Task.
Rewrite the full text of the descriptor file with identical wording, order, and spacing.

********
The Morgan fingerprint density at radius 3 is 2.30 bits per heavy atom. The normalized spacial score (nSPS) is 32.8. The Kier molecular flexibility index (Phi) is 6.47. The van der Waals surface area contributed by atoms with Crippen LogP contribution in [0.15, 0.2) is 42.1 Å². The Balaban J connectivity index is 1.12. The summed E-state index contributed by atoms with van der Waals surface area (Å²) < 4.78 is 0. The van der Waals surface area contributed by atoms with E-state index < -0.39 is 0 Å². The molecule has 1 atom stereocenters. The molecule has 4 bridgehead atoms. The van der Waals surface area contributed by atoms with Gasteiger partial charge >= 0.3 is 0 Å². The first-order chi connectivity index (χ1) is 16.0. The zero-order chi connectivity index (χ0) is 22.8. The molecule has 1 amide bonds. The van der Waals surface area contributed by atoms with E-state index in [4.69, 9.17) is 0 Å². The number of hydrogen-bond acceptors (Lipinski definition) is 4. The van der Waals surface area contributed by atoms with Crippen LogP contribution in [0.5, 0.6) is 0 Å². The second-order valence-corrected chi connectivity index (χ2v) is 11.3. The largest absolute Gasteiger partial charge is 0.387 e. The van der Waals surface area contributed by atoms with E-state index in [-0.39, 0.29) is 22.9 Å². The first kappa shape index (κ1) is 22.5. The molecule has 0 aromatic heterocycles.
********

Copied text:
The Morgan fingerprint density at radius 3 is 2.30 bits per heavy atom. The normalized spacial score (nSPS) is 32.8. The Kier molecular flexibility index (Phi) is 6.47. The van der Waals surface area contributed by atoms with Crippen LogP contribution in [0.15, 0.2) is 42.1 Å². The Balaban J connectivity index is 1.12. The summed E-state index contributed by atoms with van der Waals surface area (Å²) < 4.78 is 0. The van der Waals surface area contributed by atoms with E-state index < -0.39 is 0 Å². The molecule has 1 atom stereocenters. The molecule has 4 bridgehead atoms. The van der Waals surface area contributed by atoms with Gasteiger partial charge >= 0.3 is 0 Å². The first-order chi connectivity index (χ1) is 16.0. The zero-order chi connectivity index (χ0) is 22.8. The molecule has 1 amide bonds. The van der Waals surface area contributed by atoms with E-state index in [4.69, 9.17) is 0 Å². The number of hydrogen-bond acceptors (Lipinski definition) is 4. The van der Waals surface area contributed by atoms with Crippen LogP contribution in [0.5, 0.6) is 0 Å². The second-order valence-corrected chi connectivity index (χ2v) is 11.3. The largest absolute Gasteiger partial charge is 0.387 e. The van der Waals surface area contributed by atoms with E-state index in [-0.39, 0.29) is 22.9 Å². The first kappa shape index (κ1) is 22.5. The molecule has 0 aromatic heterocycles.